If you’re considering finding a co-founder to help you start your business, you already know that you’re not making an easy decision. People have, after all, compared business partnerships to marriage, and everybody knows marriages take work. Still, there’s no denying that co-founders and partners can be a vital part of a healthy business strategy. Here are a few tips to help you choose the right co-founder.
Ideally, each partner brings something different to the table. One partner might have 15 years in the industry while the other partner might have a great deal of marketing talent. Overlapping strengths can become a point of contention between co-founders. They can also rob your business of the vital expertise that it needs to survive. Find someone who knows things you don’t know and figure out how to partner with that person. Find someone who compliments your strengths.
You believe in buying fair trade, your partner believes in buying cheap. You believe in serving only fresh, local food, your partner believes that it’s better to import food. Your partner wants the latest and greatest technology; you’re content to use 5-year-old PCs. These sorts of conflicts aren’t just about how things are done. These are conflicts that touch on the very heart of the brand and identity of the businesses they describe.
Craft a vision statement for your business, and make it meaningful in concrete terms. Find a partner who shares that vision. Then, whenever conflicts come up you can go back to the central question: “Does this course of action fit with our vision, or not?” Ideally, both of you should be excited about the direction your company is headed in.
You need to find a co-founder who you can talk to -even when you don’t agree. You can’t afford to let conflicts and resentments fester. You also can’t afford a scenario where both partners aren’t aware of what’s going on in the business. You both should feel comfortable expressing your opinions. You both need to feel like you’re in an open, respectful relationship. Only then will your partnership-and the business you are building-flourish.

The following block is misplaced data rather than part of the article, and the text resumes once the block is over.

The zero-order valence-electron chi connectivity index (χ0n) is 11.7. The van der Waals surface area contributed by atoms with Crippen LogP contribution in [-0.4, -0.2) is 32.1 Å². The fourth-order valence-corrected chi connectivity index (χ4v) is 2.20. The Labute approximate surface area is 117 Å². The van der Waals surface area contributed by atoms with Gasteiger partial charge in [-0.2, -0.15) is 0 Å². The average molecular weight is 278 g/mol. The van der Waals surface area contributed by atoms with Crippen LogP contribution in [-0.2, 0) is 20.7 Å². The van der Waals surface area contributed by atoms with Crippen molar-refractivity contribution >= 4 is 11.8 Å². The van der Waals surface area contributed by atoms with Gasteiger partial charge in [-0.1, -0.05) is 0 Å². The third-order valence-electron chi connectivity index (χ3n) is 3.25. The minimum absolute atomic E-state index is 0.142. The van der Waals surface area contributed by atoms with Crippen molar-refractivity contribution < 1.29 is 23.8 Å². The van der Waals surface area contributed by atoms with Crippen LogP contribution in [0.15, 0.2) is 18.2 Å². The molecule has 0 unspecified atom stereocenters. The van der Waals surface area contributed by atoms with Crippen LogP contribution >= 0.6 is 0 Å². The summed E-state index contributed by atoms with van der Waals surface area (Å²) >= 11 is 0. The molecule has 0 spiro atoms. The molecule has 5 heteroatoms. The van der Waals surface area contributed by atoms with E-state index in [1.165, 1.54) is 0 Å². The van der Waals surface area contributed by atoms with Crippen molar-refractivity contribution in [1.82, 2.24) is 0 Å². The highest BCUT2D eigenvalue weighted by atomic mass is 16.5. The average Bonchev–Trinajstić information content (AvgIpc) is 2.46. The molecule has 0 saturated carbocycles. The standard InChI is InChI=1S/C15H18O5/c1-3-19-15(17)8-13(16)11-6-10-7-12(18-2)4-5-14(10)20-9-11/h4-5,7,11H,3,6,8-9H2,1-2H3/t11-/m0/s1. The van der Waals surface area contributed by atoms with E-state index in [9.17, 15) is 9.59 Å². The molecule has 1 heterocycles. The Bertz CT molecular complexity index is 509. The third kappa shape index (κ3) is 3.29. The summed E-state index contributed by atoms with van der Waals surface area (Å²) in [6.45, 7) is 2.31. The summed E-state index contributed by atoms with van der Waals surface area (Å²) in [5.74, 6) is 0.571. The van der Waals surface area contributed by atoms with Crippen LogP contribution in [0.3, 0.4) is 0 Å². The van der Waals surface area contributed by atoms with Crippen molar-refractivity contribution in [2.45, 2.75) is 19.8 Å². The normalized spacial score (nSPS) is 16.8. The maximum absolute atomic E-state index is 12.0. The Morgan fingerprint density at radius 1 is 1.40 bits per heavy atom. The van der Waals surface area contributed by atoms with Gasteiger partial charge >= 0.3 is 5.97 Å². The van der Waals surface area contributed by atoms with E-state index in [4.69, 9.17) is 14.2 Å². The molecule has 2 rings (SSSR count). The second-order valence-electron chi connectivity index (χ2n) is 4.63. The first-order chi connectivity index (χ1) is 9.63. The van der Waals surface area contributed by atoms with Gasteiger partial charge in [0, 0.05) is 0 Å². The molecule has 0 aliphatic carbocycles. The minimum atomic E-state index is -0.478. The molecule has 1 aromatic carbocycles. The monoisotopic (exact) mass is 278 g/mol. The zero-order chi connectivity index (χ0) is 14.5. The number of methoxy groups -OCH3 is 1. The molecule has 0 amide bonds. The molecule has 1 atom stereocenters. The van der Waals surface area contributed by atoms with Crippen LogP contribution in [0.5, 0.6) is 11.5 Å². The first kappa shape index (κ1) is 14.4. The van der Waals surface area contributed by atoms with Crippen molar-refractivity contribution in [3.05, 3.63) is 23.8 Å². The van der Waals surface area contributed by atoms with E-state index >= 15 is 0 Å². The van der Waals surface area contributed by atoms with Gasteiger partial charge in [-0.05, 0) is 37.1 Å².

A big part of going into business with a co-founder is developing an exit strategy. You don’t want a partner who is going to be offended by the thought that you don’t want to stay with him forever and ever. This is especially true if you are using the partnership as a springboard into 100% ownership of your own business or location, or if you’ve got visions of selling your share of the business in the future in order to turn a profit.
Watch how your potential co-founder treats other people. If your potential partner is willing to cheat other people, lie to them, or treat them disrespectfully then he’s willing to do the same to you. Furthermore, misbehavior on your partner’s part may tarnish your own business reputation. In the business world, your reputation and your integrity are worth far more than the checks you’re capable of writing. If you and your co-founder are going to build a successful business you want someone who shares your values.